The High Court have made a unanimous decision against a ministerial determination, which would have allowed offshore vessel workers to work without an Australian skilled work visa because their work was deemed not to be in the Australian migration zone.
Under the determination made by previous Assistant Immigration Minister, Michaelia Cash, offshore vessel workers carrying out highly specialised, short term work would have been able to use a Maritime Work Visa instead of a 400 or 457 visa.
The Maritime Union of Australia (MUA) and the Australian Maritime Officers Union (AMOU) took the issue to the High Court, claiming the move would provide an incentive for companies to hire overseas workers for cheaper wages and undercut safety standards and conditions.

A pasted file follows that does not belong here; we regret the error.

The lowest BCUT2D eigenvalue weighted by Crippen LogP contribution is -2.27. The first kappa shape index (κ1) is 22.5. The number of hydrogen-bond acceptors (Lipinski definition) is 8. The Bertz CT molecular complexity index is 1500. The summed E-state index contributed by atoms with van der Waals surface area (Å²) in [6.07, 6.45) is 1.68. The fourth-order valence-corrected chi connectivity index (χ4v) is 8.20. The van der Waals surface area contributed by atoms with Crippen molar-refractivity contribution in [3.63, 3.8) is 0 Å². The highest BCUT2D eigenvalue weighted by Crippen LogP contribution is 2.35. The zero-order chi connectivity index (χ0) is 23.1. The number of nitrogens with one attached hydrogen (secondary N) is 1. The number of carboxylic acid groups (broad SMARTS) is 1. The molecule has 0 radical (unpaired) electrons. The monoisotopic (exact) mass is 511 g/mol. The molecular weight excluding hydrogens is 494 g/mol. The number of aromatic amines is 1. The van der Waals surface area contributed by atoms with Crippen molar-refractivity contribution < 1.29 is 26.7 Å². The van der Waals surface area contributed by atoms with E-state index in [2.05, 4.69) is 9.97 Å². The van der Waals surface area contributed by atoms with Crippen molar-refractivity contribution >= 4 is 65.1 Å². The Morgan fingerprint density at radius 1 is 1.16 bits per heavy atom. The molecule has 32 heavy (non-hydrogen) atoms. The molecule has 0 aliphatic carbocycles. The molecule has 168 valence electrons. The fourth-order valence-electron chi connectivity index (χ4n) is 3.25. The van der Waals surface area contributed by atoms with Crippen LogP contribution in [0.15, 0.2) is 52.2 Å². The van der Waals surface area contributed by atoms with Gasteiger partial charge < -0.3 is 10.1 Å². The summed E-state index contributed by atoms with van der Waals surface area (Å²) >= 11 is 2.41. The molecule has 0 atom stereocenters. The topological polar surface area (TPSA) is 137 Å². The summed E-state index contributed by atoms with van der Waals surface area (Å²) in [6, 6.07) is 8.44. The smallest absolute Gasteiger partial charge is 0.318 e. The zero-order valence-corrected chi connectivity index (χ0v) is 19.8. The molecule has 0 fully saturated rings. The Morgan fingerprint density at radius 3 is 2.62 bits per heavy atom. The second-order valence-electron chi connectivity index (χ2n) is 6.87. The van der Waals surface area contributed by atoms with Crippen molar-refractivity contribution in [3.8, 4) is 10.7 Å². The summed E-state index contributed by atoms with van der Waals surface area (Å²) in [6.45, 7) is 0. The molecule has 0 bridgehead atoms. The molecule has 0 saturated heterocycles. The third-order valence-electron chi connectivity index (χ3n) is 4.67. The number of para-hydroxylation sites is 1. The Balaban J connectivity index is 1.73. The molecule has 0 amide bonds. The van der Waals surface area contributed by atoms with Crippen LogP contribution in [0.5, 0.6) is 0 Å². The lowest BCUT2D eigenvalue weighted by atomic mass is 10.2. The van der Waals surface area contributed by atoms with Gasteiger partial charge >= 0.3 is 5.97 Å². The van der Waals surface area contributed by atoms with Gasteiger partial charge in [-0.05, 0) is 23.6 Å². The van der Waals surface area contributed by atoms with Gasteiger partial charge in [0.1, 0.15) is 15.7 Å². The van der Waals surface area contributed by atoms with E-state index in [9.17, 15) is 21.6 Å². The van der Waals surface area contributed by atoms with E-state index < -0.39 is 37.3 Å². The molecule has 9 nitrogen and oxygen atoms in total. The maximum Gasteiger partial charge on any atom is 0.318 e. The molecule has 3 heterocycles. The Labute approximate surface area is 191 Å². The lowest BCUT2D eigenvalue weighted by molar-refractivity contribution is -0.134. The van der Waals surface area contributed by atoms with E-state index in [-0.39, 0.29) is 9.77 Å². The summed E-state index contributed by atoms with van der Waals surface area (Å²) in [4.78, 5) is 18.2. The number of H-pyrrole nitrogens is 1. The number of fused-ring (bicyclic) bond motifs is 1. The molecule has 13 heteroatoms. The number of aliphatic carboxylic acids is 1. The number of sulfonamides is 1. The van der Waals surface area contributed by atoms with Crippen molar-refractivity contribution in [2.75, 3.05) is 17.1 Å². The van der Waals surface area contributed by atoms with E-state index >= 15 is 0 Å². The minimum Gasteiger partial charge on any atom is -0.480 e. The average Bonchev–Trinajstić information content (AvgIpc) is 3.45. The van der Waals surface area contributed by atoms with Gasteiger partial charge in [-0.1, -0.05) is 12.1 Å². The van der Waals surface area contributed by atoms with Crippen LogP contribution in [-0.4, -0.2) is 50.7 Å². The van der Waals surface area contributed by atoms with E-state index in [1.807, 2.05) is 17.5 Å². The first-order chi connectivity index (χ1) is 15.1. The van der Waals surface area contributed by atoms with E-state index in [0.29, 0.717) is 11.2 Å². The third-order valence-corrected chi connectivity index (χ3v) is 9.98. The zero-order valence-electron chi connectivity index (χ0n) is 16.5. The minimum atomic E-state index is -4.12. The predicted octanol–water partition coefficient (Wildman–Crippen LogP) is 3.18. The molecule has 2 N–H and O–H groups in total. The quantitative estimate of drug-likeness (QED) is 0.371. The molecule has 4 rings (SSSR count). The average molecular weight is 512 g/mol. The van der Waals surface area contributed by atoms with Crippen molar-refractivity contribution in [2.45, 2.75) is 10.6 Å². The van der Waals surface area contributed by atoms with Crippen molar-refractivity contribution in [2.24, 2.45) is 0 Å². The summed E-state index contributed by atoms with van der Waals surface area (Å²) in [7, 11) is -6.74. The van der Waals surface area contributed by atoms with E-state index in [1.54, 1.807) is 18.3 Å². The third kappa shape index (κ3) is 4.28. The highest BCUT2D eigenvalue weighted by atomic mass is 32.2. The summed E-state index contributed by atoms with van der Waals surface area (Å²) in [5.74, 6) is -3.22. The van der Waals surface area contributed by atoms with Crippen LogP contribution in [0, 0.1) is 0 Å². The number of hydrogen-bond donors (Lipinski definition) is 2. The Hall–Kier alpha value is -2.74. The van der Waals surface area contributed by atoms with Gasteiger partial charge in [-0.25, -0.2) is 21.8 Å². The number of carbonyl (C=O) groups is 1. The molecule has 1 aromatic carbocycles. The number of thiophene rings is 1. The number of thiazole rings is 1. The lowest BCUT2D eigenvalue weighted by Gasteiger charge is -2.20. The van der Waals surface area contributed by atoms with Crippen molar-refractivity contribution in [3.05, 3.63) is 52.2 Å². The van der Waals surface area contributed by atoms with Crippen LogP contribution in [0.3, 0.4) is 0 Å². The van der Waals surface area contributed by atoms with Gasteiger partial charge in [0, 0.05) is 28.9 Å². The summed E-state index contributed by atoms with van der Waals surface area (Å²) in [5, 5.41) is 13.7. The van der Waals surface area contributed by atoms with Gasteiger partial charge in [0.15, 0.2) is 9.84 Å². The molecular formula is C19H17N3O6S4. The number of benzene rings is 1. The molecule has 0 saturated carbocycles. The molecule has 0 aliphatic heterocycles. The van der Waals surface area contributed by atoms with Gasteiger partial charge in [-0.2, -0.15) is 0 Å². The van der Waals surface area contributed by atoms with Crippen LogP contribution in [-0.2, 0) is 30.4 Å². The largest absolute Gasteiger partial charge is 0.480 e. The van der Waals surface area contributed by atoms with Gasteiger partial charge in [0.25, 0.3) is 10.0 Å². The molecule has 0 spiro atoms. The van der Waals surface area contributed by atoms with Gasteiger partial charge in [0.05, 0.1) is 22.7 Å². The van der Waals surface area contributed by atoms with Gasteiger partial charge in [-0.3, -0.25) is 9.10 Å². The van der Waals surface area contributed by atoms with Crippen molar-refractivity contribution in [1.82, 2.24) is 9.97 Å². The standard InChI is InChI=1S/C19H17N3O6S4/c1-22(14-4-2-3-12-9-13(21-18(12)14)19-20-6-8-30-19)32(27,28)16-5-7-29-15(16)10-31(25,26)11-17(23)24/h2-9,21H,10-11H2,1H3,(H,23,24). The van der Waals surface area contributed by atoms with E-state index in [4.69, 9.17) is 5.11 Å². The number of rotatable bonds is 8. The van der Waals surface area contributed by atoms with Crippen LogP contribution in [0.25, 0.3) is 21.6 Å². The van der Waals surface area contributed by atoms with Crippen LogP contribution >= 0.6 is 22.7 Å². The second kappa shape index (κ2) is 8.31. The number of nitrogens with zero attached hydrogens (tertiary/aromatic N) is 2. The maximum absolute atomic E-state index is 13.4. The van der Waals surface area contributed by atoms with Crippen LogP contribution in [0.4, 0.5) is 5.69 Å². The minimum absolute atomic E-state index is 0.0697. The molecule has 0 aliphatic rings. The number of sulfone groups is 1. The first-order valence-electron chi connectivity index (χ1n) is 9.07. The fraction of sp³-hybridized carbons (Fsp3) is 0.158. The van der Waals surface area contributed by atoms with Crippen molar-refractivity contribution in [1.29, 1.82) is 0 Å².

The High Court said the Assistant Minister had exceeded her authority. By exempting vessels and structures that were not Australian resource installations from the visa regime, the determination was held to be beyond the Minister’s power and therefore invalid.
Shortly after the ruling, current Immigration Minister Peter Dutton stated, ‘Workers on fixed offshore installations are required to hold an Australian visa, but the crews on some vessels which perform highly specialised work, usually of a short term nature, were exempted from this requirement. Many of these vessels operate in international waters and never enter an Australian port.”
So what does this mean for those working on relevant vessels and floating structures in the Australian migration zone?
Workers on vessels who undertake activities or operations to support an offshore resource activities will require either a Subclass 400 or 457 visa and can no longer work use a Maritime Crew Visa.